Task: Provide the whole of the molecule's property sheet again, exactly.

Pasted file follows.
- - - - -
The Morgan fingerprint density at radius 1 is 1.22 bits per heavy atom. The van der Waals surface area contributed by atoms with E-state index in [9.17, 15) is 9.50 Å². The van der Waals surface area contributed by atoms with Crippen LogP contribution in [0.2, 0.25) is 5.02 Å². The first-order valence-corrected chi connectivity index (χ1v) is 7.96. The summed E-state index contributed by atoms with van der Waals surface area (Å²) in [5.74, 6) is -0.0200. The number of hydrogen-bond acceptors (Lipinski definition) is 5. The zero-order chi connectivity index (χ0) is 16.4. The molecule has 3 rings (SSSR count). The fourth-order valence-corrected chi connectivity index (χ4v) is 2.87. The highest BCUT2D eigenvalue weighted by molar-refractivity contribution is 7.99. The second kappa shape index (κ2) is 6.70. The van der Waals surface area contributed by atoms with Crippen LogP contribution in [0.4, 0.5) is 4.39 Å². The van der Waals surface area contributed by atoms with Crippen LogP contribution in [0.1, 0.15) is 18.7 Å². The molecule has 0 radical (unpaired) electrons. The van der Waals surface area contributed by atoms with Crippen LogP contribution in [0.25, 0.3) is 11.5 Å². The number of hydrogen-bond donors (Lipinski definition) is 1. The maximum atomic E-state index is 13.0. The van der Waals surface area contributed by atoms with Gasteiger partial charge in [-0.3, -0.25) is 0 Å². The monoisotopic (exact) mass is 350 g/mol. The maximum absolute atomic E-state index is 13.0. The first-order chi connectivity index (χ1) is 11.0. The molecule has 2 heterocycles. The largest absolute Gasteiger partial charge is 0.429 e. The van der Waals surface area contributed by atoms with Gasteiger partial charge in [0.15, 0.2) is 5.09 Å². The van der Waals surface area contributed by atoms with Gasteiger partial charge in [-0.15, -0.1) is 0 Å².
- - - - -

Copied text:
The Morgan fingerprint density at radius 1 is 1.22 bits per heavy atom. The van der Waals surface area contributed by atoms with E-state index in [9.17, 15) is 9.50 Å². The van der Waals surface area contributed by atoms with Crippen LogP contribution in [0.2, 0.25) is 5.02 Å². The first-order valence-corrected chi connectivity index (χ1v) is 7.96. The summed E-state index contributed by atoms with van der Waals surface area (Å²) in [5.74, 6) is -0.0200. The number of hydrogen-bond acceptors (Lipinski definition) is 5. The zero-order chi connectivity index (χ0) is 16.4. The molecule has 3 rings (SSSR count). The fourth-order valence-corrected chi connectivity index (χ4v) is 2.87. The highest BCUT2D eigenvalue weighted by molar-refractivity contribution is 7.99. The second kappa shape index (κ2) is 6.70. The van der Waals surface area contributed by atoms with Crippen LogP contribution in [0.4, 0.5) is 4.39 Å². The van der Waals surface area contributed by atoms with Crippen LogP contribution in [0.1, 0.15) is 18.7 Å². The molecule has 0 radical (unpaired) electrons. The van der Waals surface area contributed by atoms with Crippen LogP contribution in [0.25, 0.3) is 11.5 Å². The number of hydrogen-bond donors (Lipinski definition) is 1. The maximum atomic E-state index is 13.0. The van der Waals surface area contributed by atoms with Gasteiger partial charge in [-0.3, -0.25) is 0 Å². The monoisotopic (exact) mass is 350 g/mol. The maximum absolute atomic E-state index is 13.0. The first-order chi connectivity index (χ1) is 11.0. The molecule has 2 heterocycles. The largest absolute Gasteiger partial charge is 0.429 e. The van der Waals surface area contributed by atoms with Gasteiger partial charge in [0.15, 0.2) is 5.09 Å². The van der Waals surface area contributed by atoms with Gasteiger partial charge in [-0.15, -0.1) is 0 Å².